Encrypted DNS with third-party servers should only be used to get around basic DNS blocking when you can be sure there won't be any consequences. Encrypted DNS will not help you hide any of your browsing activity.
|Some1||No||Based on server choice. Filter list being used can be found here.|
|Some2||No||Based on server choice.|
|Optional3||No||Based on server choice.|
|No4||No||Based on server choice. Filter list being used can be found here.|
|Optional5||Optional||Based on server choice.|
|Some6||Optional||Based on server choice, Malware blocking by default.|
Please note we are not affiliated with any of the projects we recommend. In addition to our standard criteria, we have developed a clear set of requirements to allow us to provide objective recommendations. We suggest you familiarize yourself with this list before choosing to use a project, and conduct your own research to ensure it's the right choice for you.
This section is new
We are working on establishing defined criteria for every section of our site, and this may be subject to change. If you have any questions about our criteria, please ask on our forum and don't assume we didn't consider something when making our recommendations if it is not listed here. There are many factors considered and discussed when we recommend a project, and documenting every single one is a work-in-progress.
- Must support DNSSEC.
- QNAME Minimization.
- Allow for ECS to be disabled.
- Prefer anycast support or geo-steering support.
Native Operating System Support¶
Android 9 and above support DNS over TLS. The settings can be found in: Settings → Network & Internet → Private DNS.
The latest versions of iOS, iPadOS, tvOS, and macOS, support both DoT and DoH. Both protocols are supported natively via configuration profiles or through the DNS Settings API.
After installation of either a configuration profile or an app that uses the DNS Settings API, the DNS configuration can be selected. If a VPN is active, resolution within the VPN tunnel will use the VPN's DNS settings and not your system-wide settings.
Apple does not provide a native interface for creating encrypted DNS profiles. Secure DNS profile creator is an unofficial tool for creating your own encrypted DNS profiles, however they will not be signed. Signed profiles are preferred; signing validates a profile's origin and helps to ensure the integrity of the profiles. A green "Verified" label is given to signed configuration profiles. For more information on code signing, see About Code Signing. Signed profiles are offered by AdGuard, NextDNS, and Quad9.
systemd-resolved, which many Linux distributions use to do their DNS lookups, doesn't yet support DoH. If you want to use DoH, you'll need to install a proxy like dnscrypt-proxy and configure it to take all the DNS queries from your system resolver and forward them over HTTPS.
Encrypted DNS Proxies¶
Encrypted DNS proxy software provides a local proxy for the unencrypted DNS resolver to forward to. Typically it is used on platforms that don't natively support encrypted DNS.
RethinkDNS is an open-source Android client supporting DNS-over-HTTPS, DNS-over-TLS, DNSCrypt and DNS Proxy along with caching DNS responses, locally logging DNS queries and can be used as a firewall too.
dnscrypt-proxy is a DNS proxy with support for DNSCrypt, DNS-over-HTTPS, and Anonymized DNS.
The anonymized DNS feature does not anonymize other network traffic.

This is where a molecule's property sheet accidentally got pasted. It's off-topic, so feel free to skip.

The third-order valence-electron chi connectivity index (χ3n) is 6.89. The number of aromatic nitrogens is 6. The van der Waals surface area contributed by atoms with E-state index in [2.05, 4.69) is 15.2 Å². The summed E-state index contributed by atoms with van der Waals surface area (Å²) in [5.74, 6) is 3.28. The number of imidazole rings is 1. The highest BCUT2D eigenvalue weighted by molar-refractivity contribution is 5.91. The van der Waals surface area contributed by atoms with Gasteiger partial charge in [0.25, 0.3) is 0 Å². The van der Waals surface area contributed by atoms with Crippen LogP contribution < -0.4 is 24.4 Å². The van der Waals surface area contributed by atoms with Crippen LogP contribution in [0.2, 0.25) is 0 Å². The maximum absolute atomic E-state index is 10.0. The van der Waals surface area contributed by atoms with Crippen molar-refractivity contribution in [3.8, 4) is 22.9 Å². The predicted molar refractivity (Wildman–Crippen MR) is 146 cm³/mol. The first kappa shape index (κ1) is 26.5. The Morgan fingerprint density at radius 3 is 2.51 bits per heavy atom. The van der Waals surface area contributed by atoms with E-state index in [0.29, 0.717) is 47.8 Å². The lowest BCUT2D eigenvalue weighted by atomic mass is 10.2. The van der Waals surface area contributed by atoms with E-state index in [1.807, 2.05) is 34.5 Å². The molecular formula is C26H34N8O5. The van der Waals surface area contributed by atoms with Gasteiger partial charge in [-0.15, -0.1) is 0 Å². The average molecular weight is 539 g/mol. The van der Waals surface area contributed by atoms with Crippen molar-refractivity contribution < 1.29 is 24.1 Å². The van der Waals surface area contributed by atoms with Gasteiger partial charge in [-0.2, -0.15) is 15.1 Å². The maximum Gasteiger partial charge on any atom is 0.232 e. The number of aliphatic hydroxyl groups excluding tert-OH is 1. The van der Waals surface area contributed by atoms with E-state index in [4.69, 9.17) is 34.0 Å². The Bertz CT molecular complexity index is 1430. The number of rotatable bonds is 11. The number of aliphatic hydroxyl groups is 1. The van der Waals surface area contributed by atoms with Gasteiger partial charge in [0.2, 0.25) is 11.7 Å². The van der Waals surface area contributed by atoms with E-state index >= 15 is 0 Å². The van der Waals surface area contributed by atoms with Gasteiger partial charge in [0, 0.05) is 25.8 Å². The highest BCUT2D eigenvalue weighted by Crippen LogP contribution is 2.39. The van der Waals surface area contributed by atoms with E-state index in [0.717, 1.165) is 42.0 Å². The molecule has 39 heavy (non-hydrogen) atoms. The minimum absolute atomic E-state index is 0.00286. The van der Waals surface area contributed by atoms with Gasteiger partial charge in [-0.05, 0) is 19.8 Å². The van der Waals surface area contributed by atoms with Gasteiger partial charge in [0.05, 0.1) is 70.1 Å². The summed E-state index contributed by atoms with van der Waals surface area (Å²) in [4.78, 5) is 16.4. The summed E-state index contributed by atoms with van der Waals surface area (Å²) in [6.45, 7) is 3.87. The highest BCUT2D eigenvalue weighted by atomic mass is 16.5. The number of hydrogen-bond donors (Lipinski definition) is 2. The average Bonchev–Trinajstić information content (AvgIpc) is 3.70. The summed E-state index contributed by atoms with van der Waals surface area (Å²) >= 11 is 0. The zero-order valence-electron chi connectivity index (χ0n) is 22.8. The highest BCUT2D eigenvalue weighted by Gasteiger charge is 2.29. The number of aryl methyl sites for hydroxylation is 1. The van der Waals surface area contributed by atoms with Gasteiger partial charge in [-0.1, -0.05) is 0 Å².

A self-hosted DNS solution is useful for providing filtering on controlled platforms, such as Smart TVs and other IoT devices, as no client-side software is needed.
AdGuard Home is an open-source DNS-sinkhole which uses DNS filtering to block unwanted web content, such as advertisements.
AdGuard Home features a polished web interface to view insights and manage blocked content.
Pi-hole is an open-source DNS-sinkhole which uses DNS filtering to block unwanted web content, such as advertisements.
Pi-hole is designed to be hosted on a Raspberry Pi, but it is not limited to such hardware. The software features a friendly web interface to view insights and manage blocked content.
AdGuard stores aggregated performance metrics of their DNS servers, namely the number of complete requests to a particular server, the number of blocked requests, and the speed of processing requests. They also keep and store the database of domains requested in within last 24 hours. "We need this information to identify and block new trackers and threats." "We also log how many times this or that tracker has been blocked. We need this information to remove outdated rules from our filters." https://adguard.com/en/privacy/dns.html ↩
Cloudflare collects and stores only the limited DNS query data that is sent to the 18.104.22.168 resolver. The 22.214.171.124 resolver service does not log personal data, and the bulk of the limited non-personally identifiable query data is stored only for 25 hours. https://developers.cloudflare.com/126.96.36.199/privacy/public-dns-resolver/ ↩
Control D only logs for Premium resolvers with custom DNS profiles. Free resolvers do not log data. https://controld.com/privacy ↩
NextDNS can provide insights and logging features on an opt-in basis. You can choose retention times and log storage locations for any logs you choose to keep. If it's not specifically requested, no data is logged. https://nextdns.io/privacy ↩
Quad9 collects some data for the purposes of threat monitoring and response. That data may then be remixed and shared, such as for the purpose of security research. Quad9 does not collect or record IP addresses or other data they deem personally identifiable. https://www.quad9.net/privacy/policy/ ↩